Written by Marc Morano
Climate Depot Exclusive
- By Marc Morano - Climate Depot
Former Vice President Al Gore declared that the Congressional climate bill will help bring about "global governance."
"I bring you good news from the U.S., "Gore said on July 7, 2009 in Oxford at the Smith School World Forum on Enterprise and the Environment, sponsored by UK Times.
"Just two weeks ago, the House of Representatives passed the Waxman-Markey climate bill," Gore said, noting it was "very much a step in the right direction."
Gore touted the climate bill, claiming it "will dramatically increase the prospects for success" in combating what he sees as the "crisis" of man-made global warming.
"But it is the awareness itself that will drive the change and one of the ways it will drive the change is through global governance and global agreements." (Editor's Note: Gore makes the "global governance" comment at the 1min. 10 sec. mark in this UK Times video.)
Gore's call for "global governance" echoes former French President Jacques Chirac's call in 2000.
On November 20, 2000, then French President Chirac said during a speech at The Hague that the UN's Kyoto Protocol represented "the first component of an authentic global governance."
"For the first time, humanity is instituting a genuine instrument of global governance," Chirac explained. "From the very earliest age, we should make environmental awareness a major theme of education and a major theme of political debate, until respect for the environment comes to be as fundamental as safeguarding our rights and freedoms. By acting together, by building this unprecedented instrument, the first component of an authentic global governance, we are working for dialogue and peace," Chirac added.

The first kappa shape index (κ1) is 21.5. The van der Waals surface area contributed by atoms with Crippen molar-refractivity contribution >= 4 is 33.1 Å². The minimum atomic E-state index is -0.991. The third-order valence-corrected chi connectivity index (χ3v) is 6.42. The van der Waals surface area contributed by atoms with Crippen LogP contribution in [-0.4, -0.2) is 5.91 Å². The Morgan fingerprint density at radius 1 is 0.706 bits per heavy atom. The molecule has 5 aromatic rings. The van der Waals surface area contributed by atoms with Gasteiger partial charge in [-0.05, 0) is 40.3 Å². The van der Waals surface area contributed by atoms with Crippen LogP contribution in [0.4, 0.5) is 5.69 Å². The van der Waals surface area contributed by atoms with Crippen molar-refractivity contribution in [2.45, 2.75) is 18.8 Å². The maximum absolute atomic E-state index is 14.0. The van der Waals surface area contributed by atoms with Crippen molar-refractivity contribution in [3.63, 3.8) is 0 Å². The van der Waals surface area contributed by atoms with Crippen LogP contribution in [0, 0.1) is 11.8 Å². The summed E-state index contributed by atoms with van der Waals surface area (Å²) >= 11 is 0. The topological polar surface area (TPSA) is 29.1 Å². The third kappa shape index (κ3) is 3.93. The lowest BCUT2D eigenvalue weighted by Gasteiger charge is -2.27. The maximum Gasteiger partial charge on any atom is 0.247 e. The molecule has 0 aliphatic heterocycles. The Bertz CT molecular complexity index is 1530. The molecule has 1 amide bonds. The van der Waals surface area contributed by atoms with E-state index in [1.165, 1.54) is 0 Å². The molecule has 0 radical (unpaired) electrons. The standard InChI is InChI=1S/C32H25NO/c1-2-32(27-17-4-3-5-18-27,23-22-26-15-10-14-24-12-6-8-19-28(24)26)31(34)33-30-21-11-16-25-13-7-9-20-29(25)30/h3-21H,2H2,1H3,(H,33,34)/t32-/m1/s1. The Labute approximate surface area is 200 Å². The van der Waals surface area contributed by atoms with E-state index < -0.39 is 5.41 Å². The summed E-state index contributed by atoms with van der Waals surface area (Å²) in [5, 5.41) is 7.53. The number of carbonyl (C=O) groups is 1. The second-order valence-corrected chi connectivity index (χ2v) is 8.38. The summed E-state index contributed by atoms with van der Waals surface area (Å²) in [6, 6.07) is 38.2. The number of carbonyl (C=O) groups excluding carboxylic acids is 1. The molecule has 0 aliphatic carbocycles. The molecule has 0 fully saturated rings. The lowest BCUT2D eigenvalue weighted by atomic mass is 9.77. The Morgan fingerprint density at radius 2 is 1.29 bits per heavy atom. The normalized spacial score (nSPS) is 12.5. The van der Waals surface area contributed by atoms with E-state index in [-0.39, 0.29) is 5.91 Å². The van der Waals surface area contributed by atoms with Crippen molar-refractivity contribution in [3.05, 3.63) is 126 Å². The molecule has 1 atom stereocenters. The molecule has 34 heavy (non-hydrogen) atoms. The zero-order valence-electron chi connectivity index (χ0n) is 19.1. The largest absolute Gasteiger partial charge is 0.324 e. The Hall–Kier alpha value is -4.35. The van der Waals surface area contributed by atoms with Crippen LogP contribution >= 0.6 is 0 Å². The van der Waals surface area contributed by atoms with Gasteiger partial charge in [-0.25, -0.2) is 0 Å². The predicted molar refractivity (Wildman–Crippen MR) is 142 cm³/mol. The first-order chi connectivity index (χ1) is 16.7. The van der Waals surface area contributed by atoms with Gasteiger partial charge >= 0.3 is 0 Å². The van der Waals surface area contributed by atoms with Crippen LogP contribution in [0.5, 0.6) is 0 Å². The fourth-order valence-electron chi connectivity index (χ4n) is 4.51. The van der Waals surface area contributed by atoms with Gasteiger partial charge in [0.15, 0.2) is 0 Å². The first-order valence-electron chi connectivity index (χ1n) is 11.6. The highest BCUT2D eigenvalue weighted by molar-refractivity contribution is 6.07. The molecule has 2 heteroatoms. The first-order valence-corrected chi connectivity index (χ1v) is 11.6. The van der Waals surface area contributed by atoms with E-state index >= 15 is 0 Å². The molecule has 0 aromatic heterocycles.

Former EU Environment Minister Margot Wallstrom said, "Kyoto is about the economy, about leveling the playing field for big businesses worldwide." Canadian Prime Minster Stephen Harper once dismissed UN's Kyoto Protocol as a "socialist scheme."
'Global Carbon Tax' Urged at UN Meeting
In addition, calls for a global carbon tax have been urged at recent UN global warming conferences. In December 2007, the UN climate conference in Bali, urged the adoption of a global carbon tax that would represent "a global burden sharing system, fair, with solidarity, and legally binding to all nations."
"Finally someone will pay for these [climate related] costs," Othmar Schwank, a global tax advocate, said at the 2007 UN conference after a panel titled "A Global CO2 Tax."
Schwank noted that wealthy nations like the U.S. would bear the biggest burden based on the "polluters pay principle." The U.S. and other wealthy nations need to "contribute significantly more to this global fund," Schwank explained. He also added, "It is very essential to tax coal."
The 2007 UN conference was presented with a report from the Swiss Federal Office for the Environment titled "Global Solidarity in Financing Adaptation." The report stated there was an "urgent need" for a global tax in order for "damages [from climate change] to be kept from growing to truly catastrophic levels, especially in vulnerable countries of the developing world."
The tens of billions of dollars per year generated by a global tax would "flow into a global Multilateral Adaptation Fund" to help nations cope with global warming, according to the report.
Schwank said a global carbon dioxide tax is an idea long overdue that is urgently needed to establish "a funding scheme which generates the resources required to address the dimension of challenge with regard to climate change costs."
'Redistribution of wealth'
The environmental group Friends of the Earth advocated the transfer of money from rich to poor nations during the 2007 UN climate conference.
"A climate change response must have at its heart a redistribution of wealth and resources," said Emma Brindal, a climate justice campaigner coordinator for Friends of the Earth.